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Is Evolution a Dangerous Idea? If so, why?

 
 
cicerone imposter
 
  1  
Reply Mon 22 Jul, 2019 10:46 pm
@edgarblythe,
From my perspective, none of us living today has to worry about that final phbttt.
0 Replies
 
brianjakub
 
  1  
Reply Tue 23 Jul, 2019 03:02 pm
@farmerman,
Quote:
what is a second defined as?


Quote:
the historical definition of the unit was based on this division of the Earth's rotation cycle, the formal definition in the International System of Units (SI) is a much steadier timekeeper: it is defined by taking the fixed numerical value of the caesium frequency ∆νCs, the unperturbed ground-state hyperfine transition frequency of the caesium 133 atom, to be 9192631770 when expressed in the unit Hz, which is equal to s−1.[1][2] Because the Earth's rotation varies and is also slowing ever so slightly, a leap second is periodically added to clock time[nb 1] to keep clocks in sync with Earth's rotation.

Quote:
Were there many clocks around during the Pleistocene? the Cambrian?[

Yes, it has been scientifically verified that it is highly probable there were caesium 133 atoms (as well as other atoms) during the Pleistocene and the Cambrian. The question is was the frequency the same as it is today because the amount of disorder in matter determines the gravitational constant and gravity effects the frequency . (Which is understood by the scientific community and factors into the calibration of clocks on gps satellites.

Why do you ask?
farmerman
 
  1  
Reply Tue 23 Jul, 2019 05:51 pm
@brianjakub,
put it in your own words and Ill let you know if youre close to understanding.

I used to claim deposits of pollucite in culm banks of lepidolite and spodumene.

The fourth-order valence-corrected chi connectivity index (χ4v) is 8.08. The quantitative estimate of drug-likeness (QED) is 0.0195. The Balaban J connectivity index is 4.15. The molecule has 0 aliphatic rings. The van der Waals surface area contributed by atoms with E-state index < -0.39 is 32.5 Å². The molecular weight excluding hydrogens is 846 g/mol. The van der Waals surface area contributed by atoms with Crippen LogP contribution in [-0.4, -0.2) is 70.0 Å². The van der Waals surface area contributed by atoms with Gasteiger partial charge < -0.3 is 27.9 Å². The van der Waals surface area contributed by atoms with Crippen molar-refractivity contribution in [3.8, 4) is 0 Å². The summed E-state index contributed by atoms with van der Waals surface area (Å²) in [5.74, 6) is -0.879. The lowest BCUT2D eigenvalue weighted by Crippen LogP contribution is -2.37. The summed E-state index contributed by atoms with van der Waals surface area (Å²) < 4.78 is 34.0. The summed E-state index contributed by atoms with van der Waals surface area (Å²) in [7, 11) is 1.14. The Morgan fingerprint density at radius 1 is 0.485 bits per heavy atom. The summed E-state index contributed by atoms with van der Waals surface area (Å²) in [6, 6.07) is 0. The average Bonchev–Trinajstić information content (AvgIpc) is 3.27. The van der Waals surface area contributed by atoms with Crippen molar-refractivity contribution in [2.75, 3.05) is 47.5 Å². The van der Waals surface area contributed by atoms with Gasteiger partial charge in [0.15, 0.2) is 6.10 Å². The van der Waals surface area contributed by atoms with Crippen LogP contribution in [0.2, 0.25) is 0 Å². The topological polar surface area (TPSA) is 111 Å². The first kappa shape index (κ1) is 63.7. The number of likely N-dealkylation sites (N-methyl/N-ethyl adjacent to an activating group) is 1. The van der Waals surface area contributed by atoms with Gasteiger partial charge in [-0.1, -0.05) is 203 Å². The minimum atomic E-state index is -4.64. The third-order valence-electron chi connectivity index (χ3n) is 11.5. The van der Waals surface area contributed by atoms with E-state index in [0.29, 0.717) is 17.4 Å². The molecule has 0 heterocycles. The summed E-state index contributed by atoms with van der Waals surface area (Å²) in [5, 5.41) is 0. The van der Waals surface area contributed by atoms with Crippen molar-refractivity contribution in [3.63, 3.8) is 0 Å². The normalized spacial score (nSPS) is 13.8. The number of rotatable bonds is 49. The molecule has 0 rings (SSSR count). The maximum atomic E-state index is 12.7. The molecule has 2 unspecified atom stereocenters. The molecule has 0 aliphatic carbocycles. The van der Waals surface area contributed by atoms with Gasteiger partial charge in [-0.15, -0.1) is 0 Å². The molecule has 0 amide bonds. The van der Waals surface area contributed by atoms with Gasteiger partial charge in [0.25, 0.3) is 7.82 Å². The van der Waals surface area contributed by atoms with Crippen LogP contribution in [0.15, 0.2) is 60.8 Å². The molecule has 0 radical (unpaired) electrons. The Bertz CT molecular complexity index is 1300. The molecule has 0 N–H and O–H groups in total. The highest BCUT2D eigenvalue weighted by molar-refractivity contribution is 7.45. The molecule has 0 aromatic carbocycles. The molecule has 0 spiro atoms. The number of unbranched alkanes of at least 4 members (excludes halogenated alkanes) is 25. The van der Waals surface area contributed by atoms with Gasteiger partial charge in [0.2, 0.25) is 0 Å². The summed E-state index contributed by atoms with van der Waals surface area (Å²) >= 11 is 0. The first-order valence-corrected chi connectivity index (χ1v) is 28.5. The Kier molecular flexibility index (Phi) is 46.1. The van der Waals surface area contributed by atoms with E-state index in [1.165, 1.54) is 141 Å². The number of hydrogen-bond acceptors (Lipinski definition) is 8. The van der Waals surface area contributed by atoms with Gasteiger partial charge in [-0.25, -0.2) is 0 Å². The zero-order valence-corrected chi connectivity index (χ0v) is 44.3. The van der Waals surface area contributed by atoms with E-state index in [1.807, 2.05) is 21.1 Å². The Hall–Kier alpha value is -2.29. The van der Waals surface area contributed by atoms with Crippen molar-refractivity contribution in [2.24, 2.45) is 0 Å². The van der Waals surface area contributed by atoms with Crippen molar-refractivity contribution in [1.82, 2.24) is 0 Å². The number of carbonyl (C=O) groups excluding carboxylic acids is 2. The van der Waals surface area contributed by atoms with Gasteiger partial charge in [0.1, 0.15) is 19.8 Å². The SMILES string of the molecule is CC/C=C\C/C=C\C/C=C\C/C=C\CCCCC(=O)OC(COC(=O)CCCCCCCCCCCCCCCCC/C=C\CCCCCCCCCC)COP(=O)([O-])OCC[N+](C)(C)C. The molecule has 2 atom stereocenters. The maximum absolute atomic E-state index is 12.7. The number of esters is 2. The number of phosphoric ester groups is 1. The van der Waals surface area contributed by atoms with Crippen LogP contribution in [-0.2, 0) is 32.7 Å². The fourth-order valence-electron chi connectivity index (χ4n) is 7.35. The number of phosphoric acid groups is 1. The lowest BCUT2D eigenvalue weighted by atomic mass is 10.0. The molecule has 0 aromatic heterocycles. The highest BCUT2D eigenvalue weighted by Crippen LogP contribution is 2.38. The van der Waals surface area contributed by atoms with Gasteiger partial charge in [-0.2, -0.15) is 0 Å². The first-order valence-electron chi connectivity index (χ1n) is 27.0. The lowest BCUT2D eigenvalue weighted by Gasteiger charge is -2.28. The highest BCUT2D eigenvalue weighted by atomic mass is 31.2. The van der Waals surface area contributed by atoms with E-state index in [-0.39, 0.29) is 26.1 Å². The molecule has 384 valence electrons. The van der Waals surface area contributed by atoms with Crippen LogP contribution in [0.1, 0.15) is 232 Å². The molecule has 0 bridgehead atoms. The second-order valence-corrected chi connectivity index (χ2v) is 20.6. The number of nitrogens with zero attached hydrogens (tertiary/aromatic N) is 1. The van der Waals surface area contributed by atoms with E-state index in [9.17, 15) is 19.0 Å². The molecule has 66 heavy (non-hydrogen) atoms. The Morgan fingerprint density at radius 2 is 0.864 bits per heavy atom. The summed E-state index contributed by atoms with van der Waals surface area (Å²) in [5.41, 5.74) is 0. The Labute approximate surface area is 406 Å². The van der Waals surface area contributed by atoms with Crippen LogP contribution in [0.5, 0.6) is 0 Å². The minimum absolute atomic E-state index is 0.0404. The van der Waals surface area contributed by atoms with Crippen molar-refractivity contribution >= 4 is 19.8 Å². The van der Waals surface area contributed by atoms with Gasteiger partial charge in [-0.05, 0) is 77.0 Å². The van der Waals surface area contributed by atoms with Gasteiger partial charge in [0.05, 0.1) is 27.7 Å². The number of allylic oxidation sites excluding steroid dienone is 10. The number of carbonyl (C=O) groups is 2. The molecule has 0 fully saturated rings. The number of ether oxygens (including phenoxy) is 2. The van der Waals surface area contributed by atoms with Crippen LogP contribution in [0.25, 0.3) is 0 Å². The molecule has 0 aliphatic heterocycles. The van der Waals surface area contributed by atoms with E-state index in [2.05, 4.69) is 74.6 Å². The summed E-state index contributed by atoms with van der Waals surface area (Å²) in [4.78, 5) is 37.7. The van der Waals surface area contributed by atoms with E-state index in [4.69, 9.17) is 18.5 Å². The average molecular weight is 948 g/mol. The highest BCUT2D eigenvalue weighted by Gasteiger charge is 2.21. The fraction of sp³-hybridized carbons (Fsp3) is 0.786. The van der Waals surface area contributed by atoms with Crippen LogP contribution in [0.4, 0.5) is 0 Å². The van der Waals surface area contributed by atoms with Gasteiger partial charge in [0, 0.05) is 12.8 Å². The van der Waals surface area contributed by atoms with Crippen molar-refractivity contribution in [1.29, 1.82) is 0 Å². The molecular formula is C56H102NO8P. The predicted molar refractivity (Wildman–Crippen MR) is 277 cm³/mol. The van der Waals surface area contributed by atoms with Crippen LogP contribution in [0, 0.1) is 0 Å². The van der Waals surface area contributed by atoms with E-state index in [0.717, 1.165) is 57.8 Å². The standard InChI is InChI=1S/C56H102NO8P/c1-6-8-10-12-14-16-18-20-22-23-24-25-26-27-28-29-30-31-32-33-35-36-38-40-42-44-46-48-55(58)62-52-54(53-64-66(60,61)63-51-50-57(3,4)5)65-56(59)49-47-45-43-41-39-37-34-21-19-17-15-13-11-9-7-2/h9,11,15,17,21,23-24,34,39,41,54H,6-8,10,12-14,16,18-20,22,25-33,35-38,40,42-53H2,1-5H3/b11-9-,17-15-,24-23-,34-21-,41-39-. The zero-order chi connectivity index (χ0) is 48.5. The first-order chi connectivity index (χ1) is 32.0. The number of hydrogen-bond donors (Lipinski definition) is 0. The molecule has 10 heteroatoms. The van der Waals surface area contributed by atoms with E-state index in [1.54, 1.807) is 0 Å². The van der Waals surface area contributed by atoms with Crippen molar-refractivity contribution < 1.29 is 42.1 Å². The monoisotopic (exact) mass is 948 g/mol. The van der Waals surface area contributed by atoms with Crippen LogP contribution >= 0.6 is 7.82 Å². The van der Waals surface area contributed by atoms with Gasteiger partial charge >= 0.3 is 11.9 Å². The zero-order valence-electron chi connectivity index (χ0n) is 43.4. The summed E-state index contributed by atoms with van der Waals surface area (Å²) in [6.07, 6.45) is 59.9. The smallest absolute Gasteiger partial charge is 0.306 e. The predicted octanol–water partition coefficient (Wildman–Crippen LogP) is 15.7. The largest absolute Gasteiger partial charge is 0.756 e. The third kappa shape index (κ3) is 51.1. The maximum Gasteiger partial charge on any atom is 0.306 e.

Why do you think cesium 133 was the second obvious SI candidate defining the second?.

(The math only works when we can see that a compilation of (X)femto seconds defines the age of a specific iron nickel meteorite containing U238)
brianjakub
 
  1  
Reply Wed 24 Jul, 2019 11:42 am
@farmerman,
Quote:
put it in your own words and Ill let you know if youre close to understanding.


The timekeeping element in every modern clock is a harmonic oscillator (a physical object that vibrates or oscillates at a particular frequency). The object can be a pendulum, a tuning fork, a quartz crystal, or the vibration of electrons in atoms as they emit microwaves. Atoms give off energy in packets that radiate at a very specific and consistent frequency. So, every atom is a clock because they are made up of particles that move in a systematic way.
Quote:
Why do you think cesium 133 was the second obvious SI candidate defining the second?.


The technical explanation to why cesium 133 is the most accurate element to build an atomic clock is hard to picture but the interaction between the electron cloud and nucleus in cessium is more consistent than any other atom. So since the mechanism of an atomic clock is contained in the electron cloud there is a small range of error even in cessium.

Quote:
(The math only works when we can see that a compilation of (X)femto seconds defines the age of a specific iron nickel meteorite containing U238)


And the point of that statement is?
0 Replies
 
 

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